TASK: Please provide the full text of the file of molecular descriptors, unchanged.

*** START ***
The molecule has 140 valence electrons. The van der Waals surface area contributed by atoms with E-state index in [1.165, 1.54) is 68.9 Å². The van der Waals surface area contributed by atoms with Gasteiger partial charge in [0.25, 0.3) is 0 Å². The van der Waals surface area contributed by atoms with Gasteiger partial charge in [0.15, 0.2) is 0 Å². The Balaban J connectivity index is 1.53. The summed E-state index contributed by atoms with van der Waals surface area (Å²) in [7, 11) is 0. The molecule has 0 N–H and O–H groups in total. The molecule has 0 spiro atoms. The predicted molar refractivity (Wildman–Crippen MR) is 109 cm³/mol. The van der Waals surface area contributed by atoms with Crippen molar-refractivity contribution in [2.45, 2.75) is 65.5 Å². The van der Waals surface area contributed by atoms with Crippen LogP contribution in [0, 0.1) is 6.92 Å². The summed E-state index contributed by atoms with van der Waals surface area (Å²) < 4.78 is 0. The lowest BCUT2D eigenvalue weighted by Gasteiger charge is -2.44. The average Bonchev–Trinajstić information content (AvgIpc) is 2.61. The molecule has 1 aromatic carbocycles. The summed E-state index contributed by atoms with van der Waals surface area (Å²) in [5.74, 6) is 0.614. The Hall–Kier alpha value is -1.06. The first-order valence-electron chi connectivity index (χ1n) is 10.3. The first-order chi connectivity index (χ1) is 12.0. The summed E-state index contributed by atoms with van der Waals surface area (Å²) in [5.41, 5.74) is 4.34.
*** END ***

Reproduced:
The molecule has 140 valence electrons. The van der Waals surface area contributed by atoms with E-state index in [1.165, 1.54) is 68.9 Å². The van der Waals surface area contributed by atoms with Gasteiger partial charge in [0.25, 0.3) is 0 Å². The van der Waals surface area contributed by atoms with Gasteiger partial charge in [0.15, 0.2) is 0 Å². The Balaban J connectivity index is 1.53. The summed E-state index contributed by atoms with van der Waals surface area (Å²) in [7, 11) is 0. The molecule has 0 N–H and O–H groups in total. The molecule has 0 spiro atoms. The predicted molar refractivity (Wildman–Crippen MR) is 109 cm³/mol. The van der Waals surface area contributed by atoms with Crippen molar-refractivity contribution in [2.45, 2.75) is 65.5 Å². The van der Waals surface area contributed by atoms with Crippen LogP contribution in [0, 0.1) is 6.92 Å². The summed E-state index contributed by atoms with van der Waals surface area (Å²) < 4.78 is 0. The lowest BCUT2D eigenvalue weighted by Gasteiger charge is -2.44. The average Bonchev–Trinajstić information content (AvgIpc) is 2.61. The molecule has 1 aromatic carbocycles. The summed E-state index contributed by atoms with van der Waals surface area (Å²) in [5.74, 6) is 0.614. The Hall–Kier alpha value is -1.06. The first-order valence-electron chi connectivity index (χ1n) is 10.3. The first-order chi connectivity index (χ1) is 12.0. The summed E-state index contributed by atoms with van der Waals surface area (Å²) in [5.41, 5.74) is 4.34.